Talk to someone. Whether it is a stranger in a subway (make sure he/she is clothed), your best friend, someone who does what I do or even me—it does not matter, just talk. You do not need a couch to lie on, I never went to therapy. You need a listening ear and someone who can point you to your craziness because then you can do something about it but it takes you owning it first. My husband could not help me because he had *no idea*. I never talked about my emotions, we were 2 ships passing in the night because we set up our schedule in such a way that one of us was always with the kids so when he came in, I went out, and I was not in a place to admit that this was bad. Honestly, if my body did not give out, I am not sure what would have stopped the madness. Scary.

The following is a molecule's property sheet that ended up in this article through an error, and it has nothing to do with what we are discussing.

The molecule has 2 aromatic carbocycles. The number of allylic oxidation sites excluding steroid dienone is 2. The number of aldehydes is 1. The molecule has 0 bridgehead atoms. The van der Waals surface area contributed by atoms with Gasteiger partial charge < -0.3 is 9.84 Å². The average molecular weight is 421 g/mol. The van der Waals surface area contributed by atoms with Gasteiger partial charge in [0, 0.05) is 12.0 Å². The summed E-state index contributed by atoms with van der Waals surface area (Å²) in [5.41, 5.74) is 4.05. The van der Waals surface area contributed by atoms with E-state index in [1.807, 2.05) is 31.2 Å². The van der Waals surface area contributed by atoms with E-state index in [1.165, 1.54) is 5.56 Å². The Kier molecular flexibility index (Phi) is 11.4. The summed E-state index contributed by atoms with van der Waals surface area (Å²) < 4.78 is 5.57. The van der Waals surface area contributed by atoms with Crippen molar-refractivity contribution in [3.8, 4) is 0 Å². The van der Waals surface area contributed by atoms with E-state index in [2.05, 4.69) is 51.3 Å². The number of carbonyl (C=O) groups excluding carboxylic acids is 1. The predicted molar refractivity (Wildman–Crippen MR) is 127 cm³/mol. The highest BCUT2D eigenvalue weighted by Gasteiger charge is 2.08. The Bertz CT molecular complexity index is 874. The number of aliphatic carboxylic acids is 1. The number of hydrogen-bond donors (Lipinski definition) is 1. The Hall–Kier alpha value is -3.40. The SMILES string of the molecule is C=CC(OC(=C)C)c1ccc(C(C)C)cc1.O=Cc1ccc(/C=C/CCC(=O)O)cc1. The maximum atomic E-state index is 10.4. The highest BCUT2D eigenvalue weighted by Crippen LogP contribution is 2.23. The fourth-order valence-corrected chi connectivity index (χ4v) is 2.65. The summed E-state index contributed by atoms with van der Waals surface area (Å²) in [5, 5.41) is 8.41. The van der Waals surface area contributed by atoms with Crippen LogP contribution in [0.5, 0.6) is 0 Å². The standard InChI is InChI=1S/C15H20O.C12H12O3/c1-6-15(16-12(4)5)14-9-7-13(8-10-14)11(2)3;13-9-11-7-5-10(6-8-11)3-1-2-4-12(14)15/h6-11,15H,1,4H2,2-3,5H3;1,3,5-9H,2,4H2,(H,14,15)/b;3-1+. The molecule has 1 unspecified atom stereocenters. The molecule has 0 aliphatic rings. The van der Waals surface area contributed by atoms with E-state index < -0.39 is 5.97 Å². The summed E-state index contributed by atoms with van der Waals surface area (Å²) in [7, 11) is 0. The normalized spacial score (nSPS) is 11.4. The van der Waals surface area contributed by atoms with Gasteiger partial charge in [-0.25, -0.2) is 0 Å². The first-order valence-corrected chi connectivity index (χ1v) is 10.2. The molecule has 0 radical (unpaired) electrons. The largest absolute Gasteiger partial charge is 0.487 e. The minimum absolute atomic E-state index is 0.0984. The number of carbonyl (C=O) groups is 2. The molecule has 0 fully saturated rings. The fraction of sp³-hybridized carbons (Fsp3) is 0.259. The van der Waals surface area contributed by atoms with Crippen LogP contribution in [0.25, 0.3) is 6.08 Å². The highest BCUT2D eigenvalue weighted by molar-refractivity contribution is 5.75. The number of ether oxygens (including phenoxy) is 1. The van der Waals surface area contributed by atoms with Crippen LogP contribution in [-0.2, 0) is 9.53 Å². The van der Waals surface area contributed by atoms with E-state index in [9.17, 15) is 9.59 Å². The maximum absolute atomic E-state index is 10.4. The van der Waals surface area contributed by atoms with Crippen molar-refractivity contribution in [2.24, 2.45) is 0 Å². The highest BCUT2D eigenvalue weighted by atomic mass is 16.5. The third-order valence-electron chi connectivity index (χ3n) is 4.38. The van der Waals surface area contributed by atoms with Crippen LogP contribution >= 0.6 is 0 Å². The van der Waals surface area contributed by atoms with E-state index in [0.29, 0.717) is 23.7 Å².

I love you, ladies. If I can keep any of you from walking in my shoes, then I have done my job. The next series is cooking in my head now, not sure when I’ll spit it out. Keep your eyes peeled for the emails. Woop woop!